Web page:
"You had a question forming in your mind before we left. What was it?" asked Herbek.

"If you Mystics are telepathic, can't you communicate?"

"You mean talk to each other in our minds? Of course. Why?"

"Have you ever tried to move objects with your mind?"

"Well, yes. Rocks too big to pick up, dead animals, things like that. What are you getting at?" Herbek was getting irritated, not being able to see clearly into Amanda's mind.

"Just a minute," said Amanda excitedly. "Where do they take the prisoners?"

"Back to the compound. They are forced to work in the mines."

"Could you send a message to someone inside," Amanda asked.

"Not at this distance," said Herbek.

"But could you?" Amanda insisted.

"Yes, but Amanda, please, get to the point."

"I want you to inform someone on the inside that you are going to form a gestalt."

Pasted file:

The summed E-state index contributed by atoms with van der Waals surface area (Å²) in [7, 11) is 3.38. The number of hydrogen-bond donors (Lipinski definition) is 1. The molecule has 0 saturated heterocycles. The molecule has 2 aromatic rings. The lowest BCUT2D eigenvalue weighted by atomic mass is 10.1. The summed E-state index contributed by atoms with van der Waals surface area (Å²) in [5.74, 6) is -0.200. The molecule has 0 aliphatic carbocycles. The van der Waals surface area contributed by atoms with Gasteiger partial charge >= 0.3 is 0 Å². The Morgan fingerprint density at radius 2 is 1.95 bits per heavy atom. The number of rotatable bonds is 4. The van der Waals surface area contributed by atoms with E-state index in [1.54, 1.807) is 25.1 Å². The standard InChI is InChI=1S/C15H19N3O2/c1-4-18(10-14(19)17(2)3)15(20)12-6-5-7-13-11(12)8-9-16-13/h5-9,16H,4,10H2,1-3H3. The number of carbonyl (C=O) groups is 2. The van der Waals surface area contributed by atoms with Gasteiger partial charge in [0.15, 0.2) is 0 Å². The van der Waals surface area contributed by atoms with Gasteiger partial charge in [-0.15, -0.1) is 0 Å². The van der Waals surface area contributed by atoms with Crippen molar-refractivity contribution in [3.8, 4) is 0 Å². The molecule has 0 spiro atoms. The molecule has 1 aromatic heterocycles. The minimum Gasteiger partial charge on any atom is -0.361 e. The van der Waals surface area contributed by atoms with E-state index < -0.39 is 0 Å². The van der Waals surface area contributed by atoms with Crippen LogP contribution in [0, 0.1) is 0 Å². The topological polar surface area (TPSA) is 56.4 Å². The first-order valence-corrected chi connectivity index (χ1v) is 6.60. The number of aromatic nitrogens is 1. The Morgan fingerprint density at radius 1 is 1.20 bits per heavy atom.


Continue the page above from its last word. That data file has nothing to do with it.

Herbek's face went blank, confusion in his eyes. "A what?"

"A gestalt is where several telepathic minds are joined as one more powerful mind."

Herbek sat back in his chair. "I don't know that we can do that."

"Why not?" Just tell the others to concentrate on someone else's mind. That person would be the focus point," Amanda explained. "He would be the trigger of the gun and the others would be the ammo."

Herbek thought about it. Theoretically, it was possible. And to think it took the innocence of a child to think of it. Amanda didn't really realize what she was asking of him. But she made it sound so simple. Just do it.

"All we can do is try," he said after some consideration.

"That's the spirit!" Amanda shouted, jumping up and hugging Herbek around the neck, nearly knocking the chair over.